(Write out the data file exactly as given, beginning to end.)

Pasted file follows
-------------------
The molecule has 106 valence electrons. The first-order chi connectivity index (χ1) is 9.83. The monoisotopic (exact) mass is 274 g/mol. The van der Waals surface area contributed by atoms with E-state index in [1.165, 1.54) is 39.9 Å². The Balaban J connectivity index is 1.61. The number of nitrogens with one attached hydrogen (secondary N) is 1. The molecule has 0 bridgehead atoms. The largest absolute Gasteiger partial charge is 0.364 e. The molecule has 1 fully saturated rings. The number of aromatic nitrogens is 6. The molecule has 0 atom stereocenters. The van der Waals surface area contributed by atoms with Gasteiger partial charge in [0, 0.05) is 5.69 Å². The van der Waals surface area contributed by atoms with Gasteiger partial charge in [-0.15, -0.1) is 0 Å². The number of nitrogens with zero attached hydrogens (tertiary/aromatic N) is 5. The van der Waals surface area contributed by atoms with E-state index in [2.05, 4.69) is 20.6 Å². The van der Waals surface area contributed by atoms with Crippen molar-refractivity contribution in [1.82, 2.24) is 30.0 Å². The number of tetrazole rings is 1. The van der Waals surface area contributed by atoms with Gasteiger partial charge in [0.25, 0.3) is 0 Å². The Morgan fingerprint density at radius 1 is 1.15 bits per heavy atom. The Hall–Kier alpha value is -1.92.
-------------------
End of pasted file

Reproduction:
The molecule has 106 valence electrons. The first-order chi connectivity index (χ1) is 9.83. The monoisotopic (exact) mass is 274 g/mol. The van der Waals surface area contributed by atoms with E-state index in [1.165, 1.54) is 39.9 Å². The Balaban J connectivity index is 1.61. The number of nitrogens with one attached hydrogen (secondary N) is 1. The molecule has 0 bridgehead atoms. The largest absolute Gasteiger partial charge is 0.364 e. The molecule has 1 fully saturated rings. The number of aromatic nitrogens is 6. The molecule has 0 atom stereocenters. The van der Waals surface area contributed by atoms with Gasteiger partial charge in [0, 0.05) is 5.69 Å². The van der Waals surface area contributed by atoms with Gasteiger partial charge in [-0.15, -0.1) is 0 Å². The number of nitrogens with zero attached hydrogens (tertiary/aromatic N) is 5. The van der Waals surface area contributed by atoms with E-state index in [2.05, 4.69) is 20.6 Å². The van der Waals surface area contributed by atoms with Crippen molar-refractivity contribution in [1.82, 2.24) is 30.0 Å². The number of tetrazole rings is 1. The van der Waals surface area contributed by atoms with Gasteiger partial charge in [0.25, 0.3) is 0 Å². The Morgan fingerprint density at radius 1 is 1.15 bits per heavy atom. The Hall–Kier alpha value is -1.92.